During a virtual legislative panel hosted by Forum News Service on January 11, Governor Walz claimed that people who stormed the U.S. Capitol had been intent on killing the vice president and Congressional leaders. Walz’s claims have been denied by Federal prosecutors. In addition, the words he used in his remarks appear uncannily similar to those spoken by another Democratic politician half a continent away.
As quoted by Rose Williams in a Jan. 12 article in AlphaNews, Walz said, “The United States Capitol was stormed by people who were intent on killing the vice president, the speaker of the house, and our other legislative leaders at the urging of the president of the United States.” The article includes a link to the video recording of the panel.
On January 12, the U.S. House of Representatives met in Washington, D.C. to debate the impeachment of President Trump. According to an online article posted by the Daily Signal Rep. Adriano Espaillat, D-N.Y., made some of the most far-reaching allegations against Trump during that debate, outlining an intentional plan to kill public officials.
“He summoned and dispatched his men to kidnap and hurt many of us. He is unfit to hold office,” Espaillat, a third-term lawmaker, said.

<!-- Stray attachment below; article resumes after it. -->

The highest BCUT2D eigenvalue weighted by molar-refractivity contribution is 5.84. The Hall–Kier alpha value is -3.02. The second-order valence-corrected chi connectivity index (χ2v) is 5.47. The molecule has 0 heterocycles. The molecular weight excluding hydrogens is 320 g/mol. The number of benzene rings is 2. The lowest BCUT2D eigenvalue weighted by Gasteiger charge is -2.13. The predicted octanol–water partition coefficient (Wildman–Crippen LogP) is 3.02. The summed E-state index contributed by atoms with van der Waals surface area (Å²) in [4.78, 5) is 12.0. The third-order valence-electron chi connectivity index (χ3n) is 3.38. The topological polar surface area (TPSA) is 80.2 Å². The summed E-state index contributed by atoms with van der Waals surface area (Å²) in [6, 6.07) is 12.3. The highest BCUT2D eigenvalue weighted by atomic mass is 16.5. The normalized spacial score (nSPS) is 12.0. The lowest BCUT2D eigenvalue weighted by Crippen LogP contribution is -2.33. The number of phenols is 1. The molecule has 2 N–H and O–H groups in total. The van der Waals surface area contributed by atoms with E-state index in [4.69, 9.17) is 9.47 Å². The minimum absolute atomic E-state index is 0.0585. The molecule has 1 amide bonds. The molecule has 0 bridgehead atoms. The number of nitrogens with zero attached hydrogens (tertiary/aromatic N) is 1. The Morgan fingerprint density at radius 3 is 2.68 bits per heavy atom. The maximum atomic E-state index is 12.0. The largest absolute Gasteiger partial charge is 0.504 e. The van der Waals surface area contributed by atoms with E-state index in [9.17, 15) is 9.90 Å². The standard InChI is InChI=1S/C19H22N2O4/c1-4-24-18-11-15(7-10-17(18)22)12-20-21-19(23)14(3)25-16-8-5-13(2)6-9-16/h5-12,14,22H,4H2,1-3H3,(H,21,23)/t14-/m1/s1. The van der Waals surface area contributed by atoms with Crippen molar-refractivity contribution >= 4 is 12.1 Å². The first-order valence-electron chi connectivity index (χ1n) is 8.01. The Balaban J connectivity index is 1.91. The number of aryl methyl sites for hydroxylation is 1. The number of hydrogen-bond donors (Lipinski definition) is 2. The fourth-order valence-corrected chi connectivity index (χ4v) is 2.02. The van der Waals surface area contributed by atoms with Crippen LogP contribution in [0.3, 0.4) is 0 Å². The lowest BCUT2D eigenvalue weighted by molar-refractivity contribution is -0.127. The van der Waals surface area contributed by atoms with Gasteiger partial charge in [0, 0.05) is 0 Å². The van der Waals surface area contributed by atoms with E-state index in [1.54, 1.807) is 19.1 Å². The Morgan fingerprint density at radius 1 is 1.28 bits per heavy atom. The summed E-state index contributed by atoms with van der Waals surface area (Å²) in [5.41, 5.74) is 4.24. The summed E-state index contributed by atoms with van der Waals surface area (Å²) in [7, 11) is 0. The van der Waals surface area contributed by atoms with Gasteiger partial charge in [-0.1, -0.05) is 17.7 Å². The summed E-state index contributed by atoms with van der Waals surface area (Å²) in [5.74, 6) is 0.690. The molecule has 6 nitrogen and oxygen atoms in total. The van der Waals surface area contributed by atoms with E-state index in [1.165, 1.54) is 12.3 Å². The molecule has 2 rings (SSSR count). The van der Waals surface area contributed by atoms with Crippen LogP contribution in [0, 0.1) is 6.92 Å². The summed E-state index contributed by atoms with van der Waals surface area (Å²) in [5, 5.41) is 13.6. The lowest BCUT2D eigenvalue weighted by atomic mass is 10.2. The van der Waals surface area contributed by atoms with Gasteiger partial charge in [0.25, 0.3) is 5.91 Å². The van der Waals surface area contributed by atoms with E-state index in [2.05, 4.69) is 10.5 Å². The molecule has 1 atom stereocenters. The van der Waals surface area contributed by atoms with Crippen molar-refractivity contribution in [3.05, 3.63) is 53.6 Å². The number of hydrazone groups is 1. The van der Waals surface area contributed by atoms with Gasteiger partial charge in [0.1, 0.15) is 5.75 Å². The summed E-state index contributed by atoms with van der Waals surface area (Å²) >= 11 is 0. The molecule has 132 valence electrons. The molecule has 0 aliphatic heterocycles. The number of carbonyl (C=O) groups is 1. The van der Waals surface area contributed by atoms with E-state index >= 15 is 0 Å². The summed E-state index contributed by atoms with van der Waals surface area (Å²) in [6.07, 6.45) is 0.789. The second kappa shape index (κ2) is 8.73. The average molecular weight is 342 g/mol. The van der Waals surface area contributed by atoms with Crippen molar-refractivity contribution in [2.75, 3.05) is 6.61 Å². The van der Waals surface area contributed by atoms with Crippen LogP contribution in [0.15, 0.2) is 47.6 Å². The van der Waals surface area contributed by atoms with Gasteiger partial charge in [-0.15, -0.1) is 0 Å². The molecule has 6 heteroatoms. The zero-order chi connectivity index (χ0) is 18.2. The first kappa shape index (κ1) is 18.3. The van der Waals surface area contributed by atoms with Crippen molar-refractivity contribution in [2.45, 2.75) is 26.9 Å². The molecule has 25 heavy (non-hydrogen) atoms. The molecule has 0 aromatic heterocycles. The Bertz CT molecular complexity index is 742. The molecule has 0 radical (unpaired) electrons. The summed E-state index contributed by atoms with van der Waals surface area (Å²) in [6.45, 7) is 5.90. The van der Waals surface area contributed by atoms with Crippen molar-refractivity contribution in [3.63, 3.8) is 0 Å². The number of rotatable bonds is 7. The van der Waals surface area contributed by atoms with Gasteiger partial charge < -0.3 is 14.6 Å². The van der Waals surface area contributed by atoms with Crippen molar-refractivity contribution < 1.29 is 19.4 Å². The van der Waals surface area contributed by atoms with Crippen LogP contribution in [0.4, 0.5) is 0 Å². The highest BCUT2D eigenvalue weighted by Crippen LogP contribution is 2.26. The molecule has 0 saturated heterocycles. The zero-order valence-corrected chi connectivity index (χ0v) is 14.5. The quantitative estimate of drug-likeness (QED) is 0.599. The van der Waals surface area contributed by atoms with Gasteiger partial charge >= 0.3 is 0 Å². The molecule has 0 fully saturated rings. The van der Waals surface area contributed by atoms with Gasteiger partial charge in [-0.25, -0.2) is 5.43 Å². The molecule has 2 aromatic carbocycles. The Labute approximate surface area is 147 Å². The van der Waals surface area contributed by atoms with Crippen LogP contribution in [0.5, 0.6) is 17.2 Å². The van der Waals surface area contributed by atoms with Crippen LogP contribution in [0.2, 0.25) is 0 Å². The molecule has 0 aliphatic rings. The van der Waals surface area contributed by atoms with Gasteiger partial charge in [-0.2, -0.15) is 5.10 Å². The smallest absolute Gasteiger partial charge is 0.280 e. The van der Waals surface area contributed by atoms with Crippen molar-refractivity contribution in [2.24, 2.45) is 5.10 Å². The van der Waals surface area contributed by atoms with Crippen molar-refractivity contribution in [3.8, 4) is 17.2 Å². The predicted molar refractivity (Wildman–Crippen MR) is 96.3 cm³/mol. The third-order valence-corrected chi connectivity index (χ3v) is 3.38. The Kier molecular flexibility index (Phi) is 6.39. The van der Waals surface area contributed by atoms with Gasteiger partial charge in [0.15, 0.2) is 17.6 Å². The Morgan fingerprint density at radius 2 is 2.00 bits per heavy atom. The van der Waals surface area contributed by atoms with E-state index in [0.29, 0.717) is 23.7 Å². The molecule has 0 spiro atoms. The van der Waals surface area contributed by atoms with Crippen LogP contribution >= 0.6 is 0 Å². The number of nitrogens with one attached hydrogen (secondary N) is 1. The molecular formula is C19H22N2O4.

“He summoned and dispatched his mob to assassinate Vice President [Mike] Pence, to assassinate Speaker Pelosi. He is unfit to hold office. He summoned and dispatched a mob that waved the racist Confederate flag and assaulted this Capitol.”
Is there strong evidence of the claims that a pro-Trump mob stormed the U.S. Capitol with the aim of capturing and assassinating elected officials? On January 15, Michael Sherwin, acting U.S, attorney for the District of Columbia, stated that there is “no direct evidence at this point of kill, capture teams.”
If Gov. Walz accepts so readily rumors of claims of murderous intent on the part of the supporters of President Trump, he should be at least willing to hear and pursue the substantiated election integrity concerns regarding the recent Minnesota election.